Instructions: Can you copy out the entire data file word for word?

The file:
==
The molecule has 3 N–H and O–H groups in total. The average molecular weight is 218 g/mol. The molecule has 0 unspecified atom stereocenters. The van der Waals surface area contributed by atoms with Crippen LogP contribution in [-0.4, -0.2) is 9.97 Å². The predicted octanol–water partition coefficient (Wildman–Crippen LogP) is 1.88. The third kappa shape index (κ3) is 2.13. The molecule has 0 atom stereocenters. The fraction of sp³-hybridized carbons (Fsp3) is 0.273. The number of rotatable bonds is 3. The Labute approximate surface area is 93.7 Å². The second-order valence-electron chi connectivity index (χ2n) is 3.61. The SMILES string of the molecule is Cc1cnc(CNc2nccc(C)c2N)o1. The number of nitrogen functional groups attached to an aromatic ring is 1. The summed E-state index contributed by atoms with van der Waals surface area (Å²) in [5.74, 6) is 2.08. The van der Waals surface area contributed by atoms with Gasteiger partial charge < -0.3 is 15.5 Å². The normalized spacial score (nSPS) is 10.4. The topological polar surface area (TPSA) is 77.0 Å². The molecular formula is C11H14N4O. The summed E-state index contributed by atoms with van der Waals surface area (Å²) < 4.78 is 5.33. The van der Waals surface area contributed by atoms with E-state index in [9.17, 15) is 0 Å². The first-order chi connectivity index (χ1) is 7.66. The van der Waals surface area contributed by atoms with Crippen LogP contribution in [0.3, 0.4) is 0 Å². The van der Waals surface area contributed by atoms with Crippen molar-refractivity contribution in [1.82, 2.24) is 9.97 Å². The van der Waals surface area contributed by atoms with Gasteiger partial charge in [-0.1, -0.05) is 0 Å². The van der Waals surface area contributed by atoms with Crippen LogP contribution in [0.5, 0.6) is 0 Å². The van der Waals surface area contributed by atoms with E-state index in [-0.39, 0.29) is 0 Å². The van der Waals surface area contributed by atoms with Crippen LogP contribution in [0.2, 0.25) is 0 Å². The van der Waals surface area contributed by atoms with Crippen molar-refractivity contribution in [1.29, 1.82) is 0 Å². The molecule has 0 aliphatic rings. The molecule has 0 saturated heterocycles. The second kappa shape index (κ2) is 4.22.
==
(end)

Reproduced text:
The molecule has 3 N–H and O–H groups in total. The average molecular weight is 218 g/mol. The molecule has 0 unspecified atom stereocenters. The van der Waals surface area contributed by atoms with Crippen LogP contribution in [-0.4, -0.2) is 9.97 Å². The predicted octanol–water partition coefficient (Wildman–Crippen LogP) is 1.88. The third kappa shape index (κ3) is 2.13. The molecule has 0 atom stereocenters. The fraction of sp³-hybridized carbons (Fsp3) is 0.273. The number of rotatable bonds is 3. The Labute approximate surface area is 93.7 Å². The second-order valence-electron chi connectivity index (χ2n) is 3.61. The SMILES string of the molecule is Cc1cnc(CNc2nccc(C)c2N)o1. The number of nitrogen functional groups attached to an aromatic ring is 1. The summed E-state index contributed by atoms with van der Waals surface area (Å²) in [5.74, 6) is 2.08. The van der Waals surface area contributed by atoms with Gasteiger partial charge < -0.3 is 15.5 Å². The normalized spacial score (nSPS) is 10.4. The topological polar surface area (TPSA) is 77.0 Å². The molecular formula is C11H14N4O. The summed E-state index contributed by atoms with van der Waals surface area (Å²) < 4.78 is 5.33. The van der Waals surface area contributed by atoms with E-state index in [9.17, 15) is 0 Å². The first-order chi connectivity index (χ1) is 7.66. The van der Waals surface area contributed by atoms with Crippen LogP contribution in [0.3, 0.4) is 0 Å². The van der Waals surface area contributed by atoms with Crippen molar-refractivity contribution in [1.82, 2.24) is 9.97 Å². The van der Waals surface area contributed by atoms with Gasteiger partial charge in [-0.1, -0.05) is 0 Å². The van der Waals surface area contributed by atoms with Crippen LogP contribution in [0.5, 0.6) is 0 Å². The van der Waals surface area contributed by atoms with E-state index in [-0.39, 0.29) is 0 Å². The van der Waals surface area contributed by atoms with Crippen LogP contribution in [0.2, 0.25) is 0 Å². The van der Waals surface area contributed by atoms with Crippen molar-refractivity contribution in [1.29, 1.82) is 0 Å². The molecule has 0 aliphatic rings. The molecule has 0 saturated heterocycles. The second kappa shape index (κ2) is 4.22.